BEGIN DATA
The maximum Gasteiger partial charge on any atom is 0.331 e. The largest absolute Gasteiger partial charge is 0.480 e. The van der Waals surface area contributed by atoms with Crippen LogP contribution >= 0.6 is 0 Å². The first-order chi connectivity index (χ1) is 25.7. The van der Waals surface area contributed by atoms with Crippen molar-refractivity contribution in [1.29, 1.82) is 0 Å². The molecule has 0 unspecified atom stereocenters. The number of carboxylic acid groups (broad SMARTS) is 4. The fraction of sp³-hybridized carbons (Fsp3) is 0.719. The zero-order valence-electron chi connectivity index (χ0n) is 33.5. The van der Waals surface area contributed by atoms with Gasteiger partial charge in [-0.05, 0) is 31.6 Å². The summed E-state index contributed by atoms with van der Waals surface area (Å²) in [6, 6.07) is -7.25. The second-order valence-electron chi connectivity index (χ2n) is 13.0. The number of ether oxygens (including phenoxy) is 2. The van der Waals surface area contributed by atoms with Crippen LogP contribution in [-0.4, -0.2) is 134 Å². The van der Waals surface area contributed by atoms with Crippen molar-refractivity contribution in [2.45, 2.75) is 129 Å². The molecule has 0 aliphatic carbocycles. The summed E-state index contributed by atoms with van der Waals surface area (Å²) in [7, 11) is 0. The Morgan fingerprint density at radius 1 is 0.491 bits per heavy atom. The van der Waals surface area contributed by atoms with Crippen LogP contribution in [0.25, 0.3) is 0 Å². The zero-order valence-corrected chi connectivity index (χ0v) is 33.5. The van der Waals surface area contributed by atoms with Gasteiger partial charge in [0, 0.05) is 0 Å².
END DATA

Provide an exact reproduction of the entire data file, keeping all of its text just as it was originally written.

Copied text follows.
The maximum Gasteiger partial charge on any atom is 0.331 e. The largest absolute Gasteiger partial charge is 0.480 e. The van der Waals surface area contributed by atoms with Crippen LogP contribution >= 0.6 is 0 Å². The first-order chi connectivity index (χ1) is 25.7. The van der Waals surface area contributed by atoms with Crippen molar-refractivity contribution in [1.29, 1.82) is 0 Å². The molecule has 0 unspecified atom stereocenters. The number of carboxylic acid groups (broad SMARTS) is 4. The fraction of sp³-hybridized carbons (Fsp3) is 0.719. The zero-order valence-electron chi connectivity index (χ0n) is 33.5. The van der Waals surface area contributed by atoms with Gasteiger partial charge in [-0.05, 0) is 31.6 Å². The summed E-state index contributed by atoms with van der Waals surface area (Å²) in [6, 6.07) is -7.25. The second-order valence-electron chi connectivity index (χ2n) is 13.0. The number of ether oxygens (including phenoxy) is 2. The van der Waals surface area contributed by atoms with Crippen LogP contribution in [-0.4, -0.2) is 134 Å². The van der Waals surface area contributed by atoms with Crippen molar-refractivity contribution in [2.45, 2.75) is 129 Å². The molecule has 0 aliphatic carbocycles. The summed E-state index contributed by atoms with van der Waals surface area (Å²) in [7, 11) is 0. The Morgan fingerprint density at radius 1 is 0.491 bits per heavy atom. The van der Waals surface area contributed by atoms with Crippen LogP contribution in [0.25, 0.3) is 0 Å². The zero-order valence-corrected chi connectivity index (χ0v) is 33.5. The van der Waals surface area contributed by atoms with Gasteiger partial charge in [0, 0.05) is 0 Å².